For $125,000, Dell could put a product designer on its payroll for a year, or maybe two given how dreadful the job market is these days. The PC maker is spending that sum a different way, however, and it may end up getting more for its money, based on the experience of Cobra Electronics. Dell is paying $125,000 to sponsor a five-way competition at an unusual program at the University of Illinois at Chicago.

I got a peek into this nine-month program while touring the university’s Innovation Center, where I bumped into Albert Page, who heads the managerial studies department at UIC’s College of Business Administration. Here’s what he told me in a shop filled with lathes, work tables, saws, and a rapid-prototyping machine that was making a replica of a woven product sample. Joseph Cherian, a marketing professor in the business college, later filled in some blanks.

Here are the basics: Over the course of both semesters of the 2009-10 school year, 34 students in UIC’s Interdisciplinary Product Development program will be split into five teams, each assigned to come up with a new product for Dell. They meet formally once a week, though in truth they’ll probably average 10 hours a week on their assignment. The effort is truly interdisciplinary: 13 of the students are final-year undergrads in industrial design, 12 are engineering seniors, and 9 are biz school grad students. The cohorts are spread among the teams as equally as possible.

“They’re not quite professionals,” notes Cherian. “But they will be in the workforce in a year or two. So they’re neo-professionals.”

(A second group of 27 students from the three colleges is working on health-care for a consortium of sponsors.)

By the end of the fall semester, each team is expected to have one product idea, culled from perhaps 100 concepts after market research, focus groups, consultation with their professors, and periodic reviews by a squad from Dell. By the end of the spring semester, each of these ideas is supposed to be honed into a fully formed product, complete with prototypes and marketing plans.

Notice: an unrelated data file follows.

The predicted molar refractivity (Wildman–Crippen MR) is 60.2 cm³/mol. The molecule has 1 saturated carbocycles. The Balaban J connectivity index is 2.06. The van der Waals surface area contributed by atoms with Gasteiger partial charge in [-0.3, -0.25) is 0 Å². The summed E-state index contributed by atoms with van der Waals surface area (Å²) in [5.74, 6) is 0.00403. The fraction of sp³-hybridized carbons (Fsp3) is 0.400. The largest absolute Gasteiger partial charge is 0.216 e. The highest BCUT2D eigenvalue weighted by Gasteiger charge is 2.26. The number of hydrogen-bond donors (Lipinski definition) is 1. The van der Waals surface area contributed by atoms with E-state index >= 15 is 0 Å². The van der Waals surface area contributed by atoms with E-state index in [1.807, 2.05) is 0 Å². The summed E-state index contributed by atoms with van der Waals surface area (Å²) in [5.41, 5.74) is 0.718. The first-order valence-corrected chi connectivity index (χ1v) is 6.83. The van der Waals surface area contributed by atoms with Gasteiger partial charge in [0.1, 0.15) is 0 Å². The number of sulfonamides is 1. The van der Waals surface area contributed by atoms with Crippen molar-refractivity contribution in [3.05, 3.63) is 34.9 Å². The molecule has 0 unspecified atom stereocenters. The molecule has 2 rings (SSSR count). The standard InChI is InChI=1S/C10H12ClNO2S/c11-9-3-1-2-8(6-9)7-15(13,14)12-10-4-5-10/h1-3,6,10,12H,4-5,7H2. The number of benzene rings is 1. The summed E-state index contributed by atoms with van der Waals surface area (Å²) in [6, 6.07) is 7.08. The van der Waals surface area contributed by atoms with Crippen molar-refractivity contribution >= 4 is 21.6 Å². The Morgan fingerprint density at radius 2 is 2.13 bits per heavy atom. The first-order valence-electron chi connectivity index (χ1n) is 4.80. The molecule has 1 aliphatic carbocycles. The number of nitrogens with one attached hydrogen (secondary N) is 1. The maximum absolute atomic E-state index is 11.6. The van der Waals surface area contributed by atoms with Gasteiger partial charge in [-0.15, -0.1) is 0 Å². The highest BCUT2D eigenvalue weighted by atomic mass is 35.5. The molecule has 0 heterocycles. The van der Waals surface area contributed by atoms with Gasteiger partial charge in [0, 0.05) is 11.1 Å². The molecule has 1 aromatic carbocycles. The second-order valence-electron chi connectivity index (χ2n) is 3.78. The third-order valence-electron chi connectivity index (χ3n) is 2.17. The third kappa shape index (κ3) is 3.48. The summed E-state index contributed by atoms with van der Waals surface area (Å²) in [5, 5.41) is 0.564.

Add up all the students’ time, and Dell is getting more than 10,000 man-hours for its money—or $12.50 an hour. What’s more, it will get full rights to any intellectual property that comes from the student proposals.

In 2008-09, one section of Interdisciplinary Product Design students worked under a $125,000 grant from Motorola. (A prototype of a flip-phone was left behind on a work table in the Innovation Center.) The second section was assigned to Cobra Electronics; the Chicago-based company, best known for radar detectors and radios, paid $75,000 to have students come up with answers to five separate challenges.

Sally Washlow, Cobra’s vice-president of product development and marketing, tells me that Cobra is now working with one of the students on patenting a product that came out of this challenge: a line that would take the company into a new market. She says she can’t say more about the product until the rights are secured.

But she says unequivocally that Cobra would not have hit on this new business by itself. “The idea is not too far out, but we would not have come up with it here because everyone is too focused on the here and now. We don’t have time to pause and ask, What’s the game-changer here? This is a fresh approach.”

So was it worth $75,000? “You definitely get your money’s worth.”

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